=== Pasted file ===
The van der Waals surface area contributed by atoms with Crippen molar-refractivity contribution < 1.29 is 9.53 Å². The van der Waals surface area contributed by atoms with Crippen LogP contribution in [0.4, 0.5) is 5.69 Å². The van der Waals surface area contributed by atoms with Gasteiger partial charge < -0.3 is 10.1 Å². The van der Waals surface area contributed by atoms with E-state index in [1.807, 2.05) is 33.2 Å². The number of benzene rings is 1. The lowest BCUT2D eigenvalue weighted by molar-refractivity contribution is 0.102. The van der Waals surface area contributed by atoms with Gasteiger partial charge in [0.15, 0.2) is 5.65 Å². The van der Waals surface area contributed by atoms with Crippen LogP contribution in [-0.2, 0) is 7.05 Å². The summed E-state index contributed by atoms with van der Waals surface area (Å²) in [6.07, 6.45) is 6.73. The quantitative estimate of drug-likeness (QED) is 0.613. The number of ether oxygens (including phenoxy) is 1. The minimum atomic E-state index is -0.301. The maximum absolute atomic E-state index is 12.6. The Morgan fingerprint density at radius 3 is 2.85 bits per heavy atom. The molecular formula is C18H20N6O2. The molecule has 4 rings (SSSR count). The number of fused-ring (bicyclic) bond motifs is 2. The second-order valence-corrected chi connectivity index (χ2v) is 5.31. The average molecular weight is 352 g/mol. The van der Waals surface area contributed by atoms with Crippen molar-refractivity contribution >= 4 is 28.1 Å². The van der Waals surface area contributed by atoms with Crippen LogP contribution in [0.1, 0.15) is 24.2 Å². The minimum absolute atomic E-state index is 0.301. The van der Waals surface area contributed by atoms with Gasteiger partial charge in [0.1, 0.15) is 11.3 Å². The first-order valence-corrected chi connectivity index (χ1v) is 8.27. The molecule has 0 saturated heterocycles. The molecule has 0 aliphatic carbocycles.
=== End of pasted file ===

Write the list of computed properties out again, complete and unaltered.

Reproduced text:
The van der Waals surface area contributed by atoms with Crippen molar-refractivity contribution < 1.29 is 9.53 Å². The van der Waals surface area contributed by atoms with Crippen LogP contribution in [0.4, 0.5) is 5.69 Å². The van der Waals surface area contributed by atoms with Gasteiger partial charge < -0.3 is 10.1 Å². The van der Waals surface area contributed by atoms with E-state index in [1.807, 2.05) is 33.2 Å². The number of benzene rings is 1. The lowest BCUT2D eigenvalue weighted by molar-refractivity contribution is 0.102. The van der Waals surface area contributed by atoms with Gasteiger partial charge in [0.15, 0.2) is 5.65 Å². The van der Waals surface area contributed by atoms with Crippen LogP contribution in [-0.2, 0) is 7.05 Å². The summed E-state index contributed by atoms with van der Waals surface area (Å²) in [6.07, 6.45) is 6.73. The quantitative estimate of drug-likeness (QED) is 0.613. The number of ether oxygens (including phenoxy) is 1. The minimum atomic E-state index is -0.301. The maximum absolute atomic E-state index is 12.6. The Morgan fingerprint density at radius 3 is 2.85 bits per heavy atom. The molecular formula is C18H20N6O2. The molecule has 4 rings (SSSR count). The number of fused-ring (bicyclic) bond motifs is 2. The second-order valence-corrected chi connectivity index (χ2v) is 5.31. The average molecular weight is 352 g/mol. The van der Waals surface area contributed by atoms with Crippen molar-refractivity contribution >= 4 is 28.1 Å². The van der Waals surface area contributed by atoms with Crippen LogP contribution in [0.1, 0.15) is 24.2 Å². The minimum absolute atomic E-state index is 0.301. The van der Waals surface area contributed by atoms with Gasteiger partial charge in [0.1, 0.15) is 11.3 Å². The first-order valence-corrected chi connectivity index (χ1v) is 8.27. The molecule has 0 saturated heterocycles. The molecule has 0 aliphatic carbocycles.